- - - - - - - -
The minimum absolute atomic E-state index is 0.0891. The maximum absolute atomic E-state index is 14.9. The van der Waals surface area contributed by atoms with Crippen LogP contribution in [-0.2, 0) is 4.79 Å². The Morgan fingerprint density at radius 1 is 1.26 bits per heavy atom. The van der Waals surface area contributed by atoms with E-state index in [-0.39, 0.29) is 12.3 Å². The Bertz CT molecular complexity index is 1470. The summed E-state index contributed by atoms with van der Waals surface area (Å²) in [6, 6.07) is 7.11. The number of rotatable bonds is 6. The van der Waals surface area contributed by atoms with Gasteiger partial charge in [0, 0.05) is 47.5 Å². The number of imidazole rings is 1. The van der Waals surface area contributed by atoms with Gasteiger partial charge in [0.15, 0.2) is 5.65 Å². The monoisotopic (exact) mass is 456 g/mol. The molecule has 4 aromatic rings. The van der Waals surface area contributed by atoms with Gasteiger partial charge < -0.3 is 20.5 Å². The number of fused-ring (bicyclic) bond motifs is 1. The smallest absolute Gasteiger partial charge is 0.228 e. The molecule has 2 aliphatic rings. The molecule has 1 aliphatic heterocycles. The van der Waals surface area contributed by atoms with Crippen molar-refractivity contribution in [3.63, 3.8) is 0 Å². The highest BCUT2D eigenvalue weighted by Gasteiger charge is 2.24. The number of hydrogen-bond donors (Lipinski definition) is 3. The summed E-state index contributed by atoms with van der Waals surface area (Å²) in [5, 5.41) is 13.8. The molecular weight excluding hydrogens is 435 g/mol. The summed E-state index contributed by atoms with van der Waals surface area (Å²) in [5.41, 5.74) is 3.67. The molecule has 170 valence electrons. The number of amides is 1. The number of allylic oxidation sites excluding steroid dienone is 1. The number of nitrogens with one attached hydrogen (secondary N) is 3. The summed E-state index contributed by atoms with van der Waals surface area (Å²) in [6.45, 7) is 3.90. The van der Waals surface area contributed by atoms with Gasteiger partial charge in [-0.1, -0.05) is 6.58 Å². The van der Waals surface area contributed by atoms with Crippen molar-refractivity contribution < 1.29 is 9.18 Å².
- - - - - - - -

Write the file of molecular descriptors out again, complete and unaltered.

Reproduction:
The minimum absolute atomic E-state index is 0.0891. The maximum absolute atomic E-state index is 14.9. The van der Waals surface area contributed by atoms with Crippen LogP contribution in [-0.2, 0) is 4.79 Å². The Morgan fingerprint density at radius 1 is 1.26 bits per heavy atom. The van der Waals surface area contributed by atoms with E-state index in [-0.39, 0.29) is 12.3 Å². The Bertz CT molecular complexity index is 1470. The summed E-state index contributed by atoms with van der Waals surface area (Å²) in [6, 6.07) is 7.11. The number of rotatable bonds is 6. The van der Waals surface area contributed by atoms with Gasteiger partial charge in [0, 0.05) is 47.5 Å². The number of imidazole rings is 1. The van der Waals surface area contributed by atoms with Gasteiger partial charge in [0.15, 0.2) is 5.65 Å². The monoisotopic (exact) mass is 456 g/mol. The molecule has 4 aromatic rings. The van der Waals surface area contributed by atoms with Gasteiger partial charge < -0.3 is 20.5 Å². The number of fused-ring (bicyclic) bond motifs is 1. The smallest absolute Gasteiger partial charge is 0.228 e. The molecule has 2 aliphatic rings. The molecule has 1 aliphatic heterocycles. The van der Waals surface area contributed by atoms with Crippen molar-refractivity contribution in [3.63, 3.8) is 0 Å². The highest BCUT2D eigenvalue weighted by Gasteiger charge is 2.24. The number of hydrogen-bond donors (Lipinski definition) is 3. The summed E-state index contributed by atoms with van der Waals surface area (Å²) in [5, 5.41) is 13.8. The molecular weight excluding hydrogens is 435 g/mol. The summed E-state index contributed by atoms with van der Waals surface area (Å²) in [5.41, 5.74) is 3.67. The molecule has 170 valence electrons. The number of amides is 1. The number of allylic oxidation sites excluding steroid dienone is 1. The number of nitrogens with one attached hydrogen (secondary N) is 3. The summed E-state index contributed by atoms with van der Waals surface area (Å²) in [6.45, 7) is 3.90. The van der Waals surface area contributed by atoms with Gasteiger partial charge in [-0.1, -0.05) is 6.58 Å². The van der Waals surface area contributed by atoms with Crippen molar-refractivity contribution < 1.29 is 9.18 Å².